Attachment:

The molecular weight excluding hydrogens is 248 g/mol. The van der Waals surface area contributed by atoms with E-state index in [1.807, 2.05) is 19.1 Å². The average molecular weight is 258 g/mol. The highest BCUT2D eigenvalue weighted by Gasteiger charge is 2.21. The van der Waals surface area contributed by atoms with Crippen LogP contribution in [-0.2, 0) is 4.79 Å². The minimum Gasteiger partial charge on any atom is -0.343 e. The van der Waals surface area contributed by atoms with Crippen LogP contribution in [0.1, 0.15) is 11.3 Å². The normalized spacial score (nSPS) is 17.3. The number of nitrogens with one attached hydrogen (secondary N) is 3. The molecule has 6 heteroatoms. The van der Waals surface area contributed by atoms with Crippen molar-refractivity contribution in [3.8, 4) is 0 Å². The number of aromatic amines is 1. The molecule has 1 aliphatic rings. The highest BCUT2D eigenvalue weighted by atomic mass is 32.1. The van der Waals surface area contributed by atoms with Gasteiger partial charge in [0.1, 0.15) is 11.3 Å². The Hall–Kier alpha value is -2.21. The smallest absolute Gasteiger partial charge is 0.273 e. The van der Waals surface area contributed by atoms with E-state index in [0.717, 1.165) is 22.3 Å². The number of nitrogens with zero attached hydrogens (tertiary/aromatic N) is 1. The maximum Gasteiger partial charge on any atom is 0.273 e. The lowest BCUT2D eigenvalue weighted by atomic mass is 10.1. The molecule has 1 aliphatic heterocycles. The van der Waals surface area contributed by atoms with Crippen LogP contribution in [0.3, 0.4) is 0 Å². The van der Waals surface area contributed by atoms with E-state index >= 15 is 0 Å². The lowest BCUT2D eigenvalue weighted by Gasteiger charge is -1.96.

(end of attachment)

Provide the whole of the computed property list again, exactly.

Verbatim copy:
The molecular weight excluding hydrogens is 248 g/mol. The van der Waals surface area contributed by atoms with E-state index in [1.807, 2.05) is 19.1 Å². The average molecular weight is 258 g/mol. The highest BCUT2D eigenvalue weighted by Gasteiger charge is 2.21. The van der Waals surface area contributed by atoms with Crippen LogP contribution in [-0.2, 0) is 4.79 Å². The minimum Gasteiger partial charge on any atom is -0.343 e. The van der Waals surface area contributed by atoms with Crippen LogP contribution in [0.1, 0.15) is 11.3 Å². The normalized spacial score (nSPS) is 17.3. The number of nitrogens with one attached hydrogen (secondary N) is 3. The molecule has 6 heteroatoms. The van der Waals surface area contributed by atoms with Crippen molar-refractivity contribution in [3.8, 4) is 0 Å². The number of aromatic amines is 1. The molecule has 1 aliphatic rings. The highest BCUT2D eigenvalue weighted by atomic mass is 32.1. The van der Waals surface area contributed by atoms with Gasteiger partial charge in [0.1, 0.15) is 11.3 Å². The Hall–Kier alpha value is -2.21. The smallest absolute Gasteiger partial charge is 0.273 e. The van der Waals surface area contributed by atoms with E-state index in [0.717, 1.165) is 22.3 Å². The number of nitrogens with zero attached hydrogens (tertiary/aromatic N) is 1. The maximum Gasteiger partial charge on any atom is 0.273 e. The lowest BCUT2D eigenvalue weighted by atomic mass is 10.1. The molecule has 1 aliphatic heterocycles. The van der Waals surface area contributed by atoms with Crippen LogP contribution in [0.3, 0.4) is 0 Å². The van der Waals surface area contributed by atoms with E-state index >= 15 is 0 Å². The lowest BCUT2D eigenvalue weighted by Gasteiger charge is -1.96.